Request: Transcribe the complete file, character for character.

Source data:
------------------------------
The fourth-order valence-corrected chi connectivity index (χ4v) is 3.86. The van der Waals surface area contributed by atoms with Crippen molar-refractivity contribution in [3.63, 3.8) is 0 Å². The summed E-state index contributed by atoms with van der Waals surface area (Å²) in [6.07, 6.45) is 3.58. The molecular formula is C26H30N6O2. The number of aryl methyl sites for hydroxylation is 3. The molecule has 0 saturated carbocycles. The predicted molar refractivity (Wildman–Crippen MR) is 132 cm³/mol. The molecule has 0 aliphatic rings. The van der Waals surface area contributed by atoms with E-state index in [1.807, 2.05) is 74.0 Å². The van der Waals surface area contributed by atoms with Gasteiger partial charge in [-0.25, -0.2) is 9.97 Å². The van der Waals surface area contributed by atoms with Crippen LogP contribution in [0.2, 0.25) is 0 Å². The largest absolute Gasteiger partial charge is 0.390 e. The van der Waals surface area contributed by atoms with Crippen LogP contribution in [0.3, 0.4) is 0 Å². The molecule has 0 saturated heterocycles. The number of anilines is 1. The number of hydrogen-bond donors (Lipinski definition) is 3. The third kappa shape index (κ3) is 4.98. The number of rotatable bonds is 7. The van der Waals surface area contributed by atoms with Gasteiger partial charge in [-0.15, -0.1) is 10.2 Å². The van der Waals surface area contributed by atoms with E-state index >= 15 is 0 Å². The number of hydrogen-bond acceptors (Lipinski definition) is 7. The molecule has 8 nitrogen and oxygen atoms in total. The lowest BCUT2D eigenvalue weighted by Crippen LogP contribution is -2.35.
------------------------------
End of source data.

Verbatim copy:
The fourth-order valence-corrected chi connectivity index (χ4v) is 3.86. The van der Waals surface area contributed by atoms with Crippen molar-refractivity contribution in [3.63, 3.8) is 0 Å². The summed E-state index contributed by atoms with van der Waals surface area (Å²) in [6.07, 6.45) is 3.58. The molecular formula is C26H30N6O2. The number of aryl methyl sites for hydroxylation is 3. The molecule has 0 saturated carbocycles. The predicted molar refractivity (Wildman–Crippen MR) is 132 cm³/mol. The molecule has 0 aliphatic rings. The van der Waals surface area contributed by atoms with E-state index in [1.807, 2.05) is 74.0 Å². The van der Waals surface area contributed by atoms with Gasteiger partial charge in [-0.25, -0.2) is 9.97 Å². The van der Waals surface area contributed by atoms with Crippen LogP contribution in [0.2, 0.25) is 0 Å². The largest absolute Gasteiger partial charge is 0.390 e. The van der Waals surface area contributed by atoms with Crippen LogP contribution in [0.3, 0.4) is 0 Å². The molecule has 0 saturated heterocycles. The number of anilines is 1. The number of hydrogen-bond donors (Lipinski definition) is 3. The third kappa shape index (κ3) is 4.98. The number of rotatable bonds is 7. The van der Waals surface area contributed by atoms with Gasteiger partial charge in [-0.15, -0.1) is 10.2 Å². The van der Waals surface area contributed by atoms with E-state index >= 15 is 0 Å². The number of hydrogen-bond acceptors (Lipinski definition) is 7. The molecule has 8 nitrogen and oxygen atoms in total. The lowest BCUT2D eigenvalue weighted by Crippen LogP contribution is -2.35.